This interdependent divine way with the world may also be observed in the command to the human: ‘be fruitful and multiply, and fill the earth and subdue it, and have dominion.’ This action on God’s part, the first divine words spoken to the newly created human beings, may be considered a POWER-SHARING MOVE. God here chooses not to retain all power, but to SHARE IT WITH HUMAN BEINGS: I am giving you specific tasks to accomplish and, by definition, the power with which to carry out those responsibilities. GOD THEREBY CHOOSES NOT TO DO EVERYTHING IN THE WORLD ‘ALL BY HIMSELF’”
(Terence Fretheim, “Preaching Creation: Genesis 1-2.” From “Word and World,” Vol. 29, no. 1 (Winter 2009): 77-78.

As can be seen from Fretheim’s quote, humans have been given power by God; therefore, humans have true libertarian freedom. Genesis 2 also shows us true libertarian freedom, as Adam is allowed to bestow upon the animals whatever name he desires:

“Out of the ground the LORD God formed every beast of the field and every bird of the air, and BROUGHT THEM TO ADAM TO SEE WHAT HE WOULD CALL THEM. AND WHATEVER ADAM CALLED EACH LIVING CREATURE, THAT WAS ITS NAME” (Gen. 2:19, NKJV).

In Genesis 2:19, the Lord doesn’t tell Adam what to name the creatures; He simply gives them to Adam and says, “You name them.” Up until this point, the Lord Himself has named creation (sun, moon, stars, water, earth, sky, etc.). At this point, however, Adam is allowed to operate with the dominion that God has given him.

Secondly, Tiessen’s notion of absolute sovereignty: “Because His will is ALWAYS ACCOMPLISHED...”

But is this really true? I would love to be able to admit that everything God desires done is always done. However, if I did that, I would be denying Scripture:

“And when all the people heard Him [Jesus], even the tax collectors justified God, having been baptized with the baptism of John. But the PHARISEES AND LAWYERS REJECTED THE WILL OF GOD FOR THEMSELVES, NOT HAVING BEEN BAPTIZED BY HIM” (Luke 7:29-30, NKJV).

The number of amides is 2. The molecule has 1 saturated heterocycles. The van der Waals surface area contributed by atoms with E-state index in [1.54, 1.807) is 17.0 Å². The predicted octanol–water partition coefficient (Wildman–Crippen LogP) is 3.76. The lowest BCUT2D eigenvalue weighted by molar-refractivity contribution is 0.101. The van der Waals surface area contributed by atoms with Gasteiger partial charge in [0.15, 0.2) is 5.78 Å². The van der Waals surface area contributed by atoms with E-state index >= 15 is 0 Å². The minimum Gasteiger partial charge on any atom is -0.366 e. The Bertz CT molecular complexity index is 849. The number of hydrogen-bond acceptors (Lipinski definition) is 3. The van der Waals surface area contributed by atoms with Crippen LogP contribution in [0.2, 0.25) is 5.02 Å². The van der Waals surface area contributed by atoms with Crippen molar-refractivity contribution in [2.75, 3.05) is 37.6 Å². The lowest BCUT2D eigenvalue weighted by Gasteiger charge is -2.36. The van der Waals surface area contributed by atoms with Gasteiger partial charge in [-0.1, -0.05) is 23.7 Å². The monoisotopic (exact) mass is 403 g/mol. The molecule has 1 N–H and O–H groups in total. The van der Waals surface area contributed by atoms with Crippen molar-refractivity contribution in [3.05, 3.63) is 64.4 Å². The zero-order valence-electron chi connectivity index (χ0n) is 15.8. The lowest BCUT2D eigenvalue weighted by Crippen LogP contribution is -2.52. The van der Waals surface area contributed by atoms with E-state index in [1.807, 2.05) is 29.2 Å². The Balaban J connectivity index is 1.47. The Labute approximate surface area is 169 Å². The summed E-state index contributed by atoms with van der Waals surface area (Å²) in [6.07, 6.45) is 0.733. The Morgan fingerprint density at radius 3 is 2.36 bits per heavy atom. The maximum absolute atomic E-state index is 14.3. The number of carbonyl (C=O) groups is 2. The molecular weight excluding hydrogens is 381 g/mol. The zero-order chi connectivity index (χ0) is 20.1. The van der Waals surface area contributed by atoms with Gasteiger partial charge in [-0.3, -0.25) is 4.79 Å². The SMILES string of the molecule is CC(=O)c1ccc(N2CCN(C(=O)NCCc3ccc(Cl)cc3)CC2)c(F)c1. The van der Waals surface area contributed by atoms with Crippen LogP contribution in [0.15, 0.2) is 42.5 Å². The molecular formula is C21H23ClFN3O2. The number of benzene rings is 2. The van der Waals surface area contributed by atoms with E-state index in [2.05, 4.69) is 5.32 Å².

We see that the Pharisees and lawyers “rejected the will of God for themselves.” This tells us that, in at least one instance of Scripture (although there are more), that God’s will is rejected.

For another example, I’ll go to a passage that we’re all familiar with:

“The Pharisees also came to Him, testing Him, and saying to Him, ‘Is it lawful for a man to divorce his wife for just any reason?’And He answered and said to them, ‘Have you not read that He who made them at the beginning ‘made them male and female,’‘and said, “For this reason a man shall leave his father and mother and be joined to his wife, and the two shall become one flesh”?‘So then, they are no longer two but one flesh. Therefore what God has joined together, let not man separate’” (Matthew 19:3-6, NKJV).

The storyline here involves the Pharisees asking Jesus about the justifiability of divorce. The Lord tells them that from the beginning, man and woman were meant to never separate.

But then, Jesus says something else that should take us by surprise IF, as Terrance Tiessen tells us, God’s will cannot fail to come to pass. When asked about Moses issuing a writ of divorce, Jesus responded:

“Moses, BECAUSE OF THE HARDNESS OF YOUR HEARTS, permitted you to divorce your wives, BUT FROM THE BEGINNING IT WAS NOT SO” (Matthew 19:8, NKJV).

When Jesus says that “from the beginning it was not so,” He is claiming something profound—that divorce was not in God’s original plan. When God made the world, He made everything “good,” according to Genesis 1. Divorce, however, according to Jesus, is “bad,” so divorce could not have been part of the original plan of world history.

There are only two ways to approach sovereignty and human freedom: either by expanding the sovereignty of God and eliminating human freedom...or by granting human freedom with the sharing of sovereignty, as Genesis 1:26-28 and Genesis 2:19 demonstrate. I will write more in the coming days.